ntSébastien Haller has made minutes in a football match again. The striker, who has currently left the fight against testicular cancer, came in on Tuesday afternoon during a friendly match in Marbella between Borussia Dortmund and Fortuna Düsseldorf. Those in attendance at the Marbella Football Center treated Sébastien Haller to a standing ovation. It didn’t matter whether you are for Borussia Dortmund or Fortuna Düsseldorf. Everyone thought what happened between the two German clubs after 73 minutes of play was special.
Special moment for Haller
Haller’s special substitution symbolized that he is currently done with his battle with testicular cancer, which he was diagnosed with last summer, shortly after the striker moved from Ajax to Borussia Dortmund. It was the beginning of a tough period full of operations and chemotherapy that is behind him six months later. The French Ivorian had to undergo surgery at the start of his rehabilitation and then started chemotherapy. He spoke extensively about this last fall. “I spend periods of five days in hospital,” the striker said on UEFA.com. He continued “I am constantly on a drip there. I am not allowed to leave my bed while the treatment is in progress. After those five days I get two weeks of rest to recover from the chemotherapy. I have to go through such a three-week phase four times.”
— Borussia Dortmund (@BVB) January 10, 2023
During that period, Haller appeared in public a number of times. Like, for example, at the presentation of the Ballon d’Or. He was one of the contenders in the election of the best footballer of the year. Completely bald, also without eyebrows, as a result of the treatment of his illness, he told about his situation. “Everything is going well, as well as possible. It is important to be present at these kinds of ceremonies to show that you are strong,” he said at the time.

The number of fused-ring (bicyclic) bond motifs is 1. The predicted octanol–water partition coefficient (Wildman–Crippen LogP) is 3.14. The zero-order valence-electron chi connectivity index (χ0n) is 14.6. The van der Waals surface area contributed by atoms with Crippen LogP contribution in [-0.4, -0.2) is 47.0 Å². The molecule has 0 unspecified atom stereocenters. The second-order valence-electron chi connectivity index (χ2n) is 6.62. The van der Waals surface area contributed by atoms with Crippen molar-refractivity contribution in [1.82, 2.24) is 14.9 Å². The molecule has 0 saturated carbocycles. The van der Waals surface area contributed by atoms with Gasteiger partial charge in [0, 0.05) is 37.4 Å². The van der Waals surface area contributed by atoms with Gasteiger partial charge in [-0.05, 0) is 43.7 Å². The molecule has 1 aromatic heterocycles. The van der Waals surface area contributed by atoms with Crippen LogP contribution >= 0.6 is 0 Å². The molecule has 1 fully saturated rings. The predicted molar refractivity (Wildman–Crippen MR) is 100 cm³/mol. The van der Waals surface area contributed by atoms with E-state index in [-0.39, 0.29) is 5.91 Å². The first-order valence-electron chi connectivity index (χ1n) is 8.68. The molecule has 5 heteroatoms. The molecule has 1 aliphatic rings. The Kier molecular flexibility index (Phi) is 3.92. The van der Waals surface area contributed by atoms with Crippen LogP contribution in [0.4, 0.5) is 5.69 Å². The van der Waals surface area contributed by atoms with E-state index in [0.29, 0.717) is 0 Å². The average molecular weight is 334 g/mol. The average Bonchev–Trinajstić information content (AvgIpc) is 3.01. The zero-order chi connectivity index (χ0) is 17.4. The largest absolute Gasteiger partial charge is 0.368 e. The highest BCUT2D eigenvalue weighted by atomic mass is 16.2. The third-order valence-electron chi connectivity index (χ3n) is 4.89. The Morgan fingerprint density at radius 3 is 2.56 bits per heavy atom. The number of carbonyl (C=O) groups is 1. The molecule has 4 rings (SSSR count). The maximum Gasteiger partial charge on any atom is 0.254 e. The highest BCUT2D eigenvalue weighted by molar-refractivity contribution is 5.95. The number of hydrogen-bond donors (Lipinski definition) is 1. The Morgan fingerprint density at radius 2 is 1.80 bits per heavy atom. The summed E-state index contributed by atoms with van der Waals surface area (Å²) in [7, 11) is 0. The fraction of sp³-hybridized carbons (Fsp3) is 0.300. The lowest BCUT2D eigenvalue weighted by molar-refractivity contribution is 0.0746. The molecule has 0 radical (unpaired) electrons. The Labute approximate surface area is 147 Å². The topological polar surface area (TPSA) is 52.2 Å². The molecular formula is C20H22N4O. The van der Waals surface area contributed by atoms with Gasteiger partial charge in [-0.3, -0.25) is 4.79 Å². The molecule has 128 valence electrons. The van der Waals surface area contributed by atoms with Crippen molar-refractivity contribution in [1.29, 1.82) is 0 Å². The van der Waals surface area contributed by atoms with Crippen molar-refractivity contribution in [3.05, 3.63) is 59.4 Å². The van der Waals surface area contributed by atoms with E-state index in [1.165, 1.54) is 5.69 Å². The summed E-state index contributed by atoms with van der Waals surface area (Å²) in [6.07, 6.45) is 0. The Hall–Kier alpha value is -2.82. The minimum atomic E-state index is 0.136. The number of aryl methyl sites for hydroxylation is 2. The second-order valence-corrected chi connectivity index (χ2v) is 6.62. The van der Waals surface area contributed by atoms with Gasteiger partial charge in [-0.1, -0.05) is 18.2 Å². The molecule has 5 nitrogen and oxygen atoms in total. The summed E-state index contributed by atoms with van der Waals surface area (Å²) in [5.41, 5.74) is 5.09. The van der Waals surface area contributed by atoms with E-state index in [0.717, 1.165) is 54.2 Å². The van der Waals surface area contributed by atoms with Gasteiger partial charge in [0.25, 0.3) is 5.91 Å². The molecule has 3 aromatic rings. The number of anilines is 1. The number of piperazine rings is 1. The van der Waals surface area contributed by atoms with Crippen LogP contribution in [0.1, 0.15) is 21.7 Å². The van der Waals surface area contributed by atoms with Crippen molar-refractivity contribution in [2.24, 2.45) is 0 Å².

Little did Haller know at the time that his fight against testicular cancer would be tougher than hoped. In November it became clear that he had to undergo a second operation. That scenario was always one of the possibilities, but the striker hoped that the second intervention would not be necessary. “Depending on the progression of the cancer and whether it spreads, I may have to have another surgery. If I’m lucky enough not to need surgery, my recovery can go quickly.”
Bonding with fellow sufferers
“You meet a lot of people who are better off than you at that moment,” he said earlier this week about the mental part of his rehabilitation. “It is sometimes difficult to bear, but you just have to keep believing that you can do it yourself. That helps enormously. I talked a lot with Timo Baumgartl, Marco Richter and Jean-Paul Boëtius (football players who were also diagnosed with cancer this year, ed.). Despite the same diagnosis, the disease progresses differently for everyone, but we were always able to help each other with many valuable tips.”
And playing for the ‘Gelbe Wand’, as the stand with the fanatical supporters of Borussia Dortmund is called, was a nice dot on the horizon. That has suddenly come very close. Because Haller is a footballer again. In Marbella nothing showed what he has been through. A few millimeters of dark hair has returned to his head, his trademark goatee has returned to his chin. He also looked fit, big and strong and immediately went looking for his first ball contact. However, Haller had not yet had a very large share in the game in the seventeen minutes that he played. He had no share in the three goals that fell and had one chance himself, shooting straight at the keeper. But Haller is playing again, and that’s the important thing. I can’t lie, seeing him back on the pitch made me very emotional!